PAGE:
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[Review] Real World Linux Security: Intrusion Prevention, Detection, and Recovery
From: InfoSec News <isn () c4i org>
Date: Tue, 4 Sep 2001 04:15:53 -0500 (CDT)

http://unixreview.com/articles/2001/0108/0108l/0108l.htm

Real World Linux Security: Intrusion Prevention, Detection, and
Recovery 
by Bob Toxen 
Prentice Hall, 2001 
ISBN: 0130281875 
$44.99 

Review by Ben Rothke 

[Read an exceprt from this book. 
http://unixreview.com/articles/books/book25/rwls_ch10.pdf ]

A poll taken in July 2001 for Network World 
( www.nwfusion.com/you2001/concerns/concerns.html ) asked 100 network
executives what their biggest technology concerns were in 2001.  It
turns out that their biggest concern was "making sure the network is
hackerproof."  Ill ignore for now the fact that there is no such word
as hackerproof; Ill take license and substitute the term bulletproof,
which dictionary.com informally defines as impervious to assault,
damage, or failure; guaranteed.

With that, can network security and commercial off-the-shelf operating
systems ever be impervious to assault, damage, or failure?  Not even
the largest seller of security snake oil would say yes to such a
statement.  Information security adversaries are already at the gate,
posing legitimate threats; it is not a question of if networks will be
attacked, but when.  It is within this framework that Bob Toxen
presents Real World Linux Security, a superb overview of how to
comprehensively secure a Linux system.

Toxen is one of the original developers of Berkeley Unix, and his book
is full of interesting historical tidbits from the computer science
halls of UC Berkeley in the early 1970s.  When it comes to Unix
security, Toxens mantra is certainly "been there, done that."  Toxen
is one of a very few writers who can write in the first person about
developing operating systems while dropping names such as Bill Joy and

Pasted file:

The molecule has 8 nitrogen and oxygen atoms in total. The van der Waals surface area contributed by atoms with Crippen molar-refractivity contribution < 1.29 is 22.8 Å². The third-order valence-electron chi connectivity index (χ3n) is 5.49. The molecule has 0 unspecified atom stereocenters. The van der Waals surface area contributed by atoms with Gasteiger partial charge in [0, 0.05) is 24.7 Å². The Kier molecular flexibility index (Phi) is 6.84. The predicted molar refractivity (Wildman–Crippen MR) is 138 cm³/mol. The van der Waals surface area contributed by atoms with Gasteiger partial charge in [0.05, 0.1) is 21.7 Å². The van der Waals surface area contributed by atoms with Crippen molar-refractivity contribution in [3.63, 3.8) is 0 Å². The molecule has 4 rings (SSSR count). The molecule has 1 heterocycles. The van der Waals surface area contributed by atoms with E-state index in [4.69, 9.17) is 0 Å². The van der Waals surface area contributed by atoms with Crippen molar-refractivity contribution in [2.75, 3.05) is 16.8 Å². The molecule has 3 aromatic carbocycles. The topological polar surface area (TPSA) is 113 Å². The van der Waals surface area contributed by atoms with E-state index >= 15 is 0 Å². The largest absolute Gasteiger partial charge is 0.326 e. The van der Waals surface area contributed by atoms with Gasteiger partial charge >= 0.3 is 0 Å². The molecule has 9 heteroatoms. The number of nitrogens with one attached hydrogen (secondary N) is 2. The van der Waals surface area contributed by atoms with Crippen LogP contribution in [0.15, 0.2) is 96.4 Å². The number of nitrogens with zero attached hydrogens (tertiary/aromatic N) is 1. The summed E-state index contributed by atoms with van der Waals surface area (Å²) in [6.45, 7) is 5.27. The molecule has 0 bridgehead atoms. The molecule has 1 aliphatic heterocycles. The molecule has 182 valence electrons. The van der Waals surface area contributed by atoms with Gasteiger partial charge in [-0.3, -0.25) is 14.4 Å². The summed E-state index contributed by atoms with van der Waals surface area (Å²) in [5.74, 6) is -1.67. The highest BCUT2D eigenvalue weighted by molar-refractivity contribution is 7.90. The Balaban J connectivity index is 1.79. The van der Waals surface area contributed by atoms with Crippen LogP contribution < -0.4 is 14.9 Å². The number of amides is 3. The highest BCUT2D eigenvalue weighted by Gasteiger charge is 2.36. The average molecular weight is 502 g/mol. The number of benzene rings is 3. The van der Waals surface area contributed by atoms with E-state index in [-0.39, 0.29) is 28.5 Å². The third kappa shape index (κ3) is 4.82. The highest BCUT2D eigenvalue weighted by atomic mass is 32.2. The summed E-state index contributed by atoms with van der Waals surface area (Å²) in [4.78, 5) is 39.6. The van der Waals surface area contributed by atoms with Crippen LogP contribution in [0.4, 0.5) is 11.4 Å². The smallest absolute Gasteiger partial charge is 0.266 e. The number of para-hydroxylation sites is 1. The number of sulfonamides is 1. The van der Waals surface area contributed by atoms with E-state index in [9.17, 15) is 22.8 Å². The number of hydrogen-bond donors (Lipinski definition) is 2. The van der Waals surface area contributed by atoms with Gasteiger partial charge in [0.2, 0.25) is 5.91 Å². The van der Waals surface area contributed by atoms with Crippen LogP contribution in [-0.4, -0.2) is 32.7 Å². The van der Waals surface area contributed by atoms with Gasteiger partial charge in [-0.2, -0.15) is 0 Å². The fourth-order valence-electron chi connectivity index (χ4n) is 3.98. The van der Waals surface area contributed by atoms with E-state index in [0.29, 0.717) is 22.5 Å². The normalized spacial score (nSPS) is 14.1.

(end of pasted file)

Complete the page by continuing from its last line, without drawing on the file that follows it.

Ken Thompson.

Although it comprises nearly 700 pages, Real World Linux Security is
light on filler and bursting with important information on how to
secure a Linux host.  In reference to space filler, other books often
have about a third of their content made up of screen prints and
source code listing.  Toxen's book fortunately does not use that route
and instead directs readers to either a Web site or the companion
CD-ROM for source code. The book is useful for all flavors of Linux,
yet nearly all of the topics can be applied to other operating systems
as well, because the threats are basically the same -- only the common
line usage changes.

At page 25 -- where many other security books would still be
addressing abstract ideas about computer security -- Real World Linux
Security deals with Linuxs "Seven Most Deadly Sins."  Some of them
are: weak passwords, old software versions, open network ports, and
poor physical security. Just a few of the other critical security
topics covered in the book are:  common break-ins by subsystem,
establishing security policies, hardening your system, and scanning
your system for anomalies.

While much of the book is akin to "Linux Security 101," advanced
topics and defenses are also covered.  The wide-ranging topics of the
book include not only Linux host security, but also what to do when an
intrusion has occurred.  Part 4 of the book is "Recovering From an
Intrusion."  The knee-jerk response of many systems administrators is
to power down a system in the event of an intrusion.  However, in
reality, that is often the worst thing to do.  Powering-down a system
makes digital forensics much more difficult.  A methodical and planned
approach to intrusions is required, and the book details the
appropriate steps to use.

The book comes with a CD that has a lot of useful programs and
custom-written scripts.  The CD-ROM includes most of the popular
security tools including, nmap, crack, tcpdump, snort, and more.  
Although most of the software is freeware and available on the
Internet, having all of the tools on a single CD-ROM is a timesaver.

The only complaint I have about the book is the use of skulls for the
danger level.  One skull indicates a minor effect or risk, while five
skulls means the risk is too dangerous.  It is often hard to discern
whether the skulls refer to the topic just mentioned, or the
subsequent one.

While many of the threats and vulnerabilities in the book indeed have
five skulls, Real World Linux Security deserves five stars.  It is an
excellent reference about Linux security -- a topic that, while
timely, does not always get the respect it deserves.


Ben Rothke is a New York-city based Senior Security Analyst with
Camelot Information Technologies.  He can be reached at:
brothke () camelot com 



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